In 1955, before planning an accelerated stripping program, Chino Mines Div. began an engineering study to improve data for estimating truck haulage costs for any future haulage layout. The study aimed to develop: 1) significant unit costs, 2) a method of estimating travel time from which truck needs and future stripping rate could be determined, and 3) yardsticks of performance to measure haulage efficiencies.
For yardstick purposes, the unit cost expression in this table is considered constant for a given level of efficiency as explained by the following analysis:
- Daily costs, or fixed annual costs, are costs of depreciation, taxes, interest on investment. These are fixed for a given fleet.
- Shift costs, or costs per operating day, are those resulting from the standard shift assignment of crews for operating, repairing, and servicing the truck fleet.
- Hourly operating costs include costs that result from operating the fleet. They are affected by operating delays and to some extent by duration of haul.
- Mileage costs for equal road surface conditions do not vary, since tire wear depends on ground contacts and is therefore a constant cost per mile.
(Instructions numbered to correspond with the parts of the estimating sheet)
- Determine the expected loading and hauling conditions.
- Determine the total truck cycle time by determining the time for each travel element of the trip.
- Determine the time that the truck is under the shovel from the accompanying table, “Truck Time Under Shovel.”
- The number of trucks required for a given operation is determined by dividing the shovel time to load one truck into the total truck-trip time.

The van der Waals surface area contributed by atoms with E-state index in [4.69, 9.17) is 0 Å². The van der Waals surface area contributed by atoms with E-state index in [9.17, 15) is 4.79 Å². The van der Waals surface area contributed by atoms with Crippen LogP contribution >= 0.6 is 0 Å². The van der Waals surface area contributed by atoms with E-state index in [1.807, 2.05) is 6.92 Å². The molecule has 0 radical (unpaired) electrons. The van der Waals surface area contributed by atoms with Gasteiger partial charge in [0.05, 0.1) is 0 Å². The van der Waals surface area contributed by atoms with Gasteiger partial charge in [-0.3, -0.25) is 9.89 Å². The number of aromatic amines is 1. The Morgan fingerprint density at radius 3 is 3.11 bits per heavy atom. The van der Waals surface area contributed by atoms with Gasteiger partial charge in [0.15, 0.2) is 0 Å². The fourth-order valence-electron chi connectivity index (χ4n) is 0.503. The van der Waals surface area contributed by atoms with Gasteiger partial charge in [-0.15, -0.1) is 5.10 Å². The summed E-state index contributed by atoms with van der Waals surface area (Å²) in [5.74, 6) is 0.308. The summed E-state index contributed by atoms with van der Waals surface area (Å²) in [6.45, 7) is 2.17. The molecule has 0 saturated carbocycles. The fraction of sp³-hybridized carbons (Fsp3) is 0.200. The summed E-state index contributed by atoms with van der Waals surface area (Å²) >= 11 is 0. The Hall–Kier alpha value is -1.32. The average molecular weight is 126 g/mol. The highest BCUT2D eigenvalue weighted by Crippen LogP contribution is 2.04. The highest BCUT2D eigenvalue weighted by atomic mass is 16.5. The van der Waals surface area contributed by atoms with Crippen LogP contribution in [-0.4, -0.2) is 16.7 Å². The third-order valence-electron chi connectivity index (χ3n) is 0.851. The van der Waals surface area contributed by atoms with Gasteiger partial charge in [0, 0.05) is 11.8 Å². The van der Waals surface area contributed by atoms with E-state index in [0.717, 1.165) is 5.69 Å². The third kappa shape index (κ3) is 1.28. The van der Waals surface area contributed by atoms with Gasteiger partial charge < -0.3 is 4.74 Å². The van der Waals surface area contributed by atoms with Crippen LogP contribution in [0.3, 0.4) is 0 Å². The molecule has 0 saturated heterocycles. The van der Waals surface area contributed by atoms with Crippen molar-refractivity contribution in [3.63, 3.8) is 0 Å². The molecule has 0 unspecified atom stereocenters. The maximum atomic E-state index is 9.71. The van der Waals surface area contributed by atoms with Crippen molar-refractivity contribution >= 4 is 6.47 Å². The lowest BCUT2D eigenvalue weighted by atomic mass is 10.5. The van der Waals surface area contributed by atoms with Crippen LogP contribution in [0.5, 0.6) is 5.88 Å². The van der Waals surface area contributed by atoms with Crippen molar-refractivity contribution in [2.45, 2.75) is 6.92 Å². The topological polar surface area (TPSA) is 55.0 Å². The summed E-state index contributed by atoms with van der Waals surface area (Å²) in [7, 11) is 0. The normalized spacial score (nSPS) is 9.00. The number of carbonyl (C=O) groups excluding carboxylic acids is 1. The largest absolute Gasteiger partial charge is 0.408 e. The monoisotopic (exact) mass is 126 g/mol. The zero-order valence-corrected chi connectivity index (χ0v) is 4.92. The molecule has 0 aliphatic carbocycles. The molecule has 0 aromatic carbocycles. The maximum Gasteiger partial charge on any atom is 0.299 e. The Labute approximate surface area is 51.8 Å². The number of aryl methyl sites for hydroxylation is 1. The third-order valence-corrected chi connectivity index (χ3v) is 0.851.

- The expected tonnage per shift is determined for two conditions:
a. When there is a fraction more trucks than needed to cover the shovel based on total available shovel operating time, time required to load one truck, and tonnage per truck-trip.
b. When there is a fraction of a truck less than needed to completely cover the shovel based on total truck-operating time, time per truck-trip, tonnage hauled per truck-trip, and the number of trucks in operation.
The trip time for a haulage layout must be known before the number of trucks required and the resultant truck haulage costs can be estimated. Total trip time is the time required for the sum of the following separate operations: loading, travel loaded, spotting and dumping, travel empty, spotting at the shovel, and delay time. Time study is used for determining the time required for loading, spotting, and dumping, spotting at the shovel, and delays.
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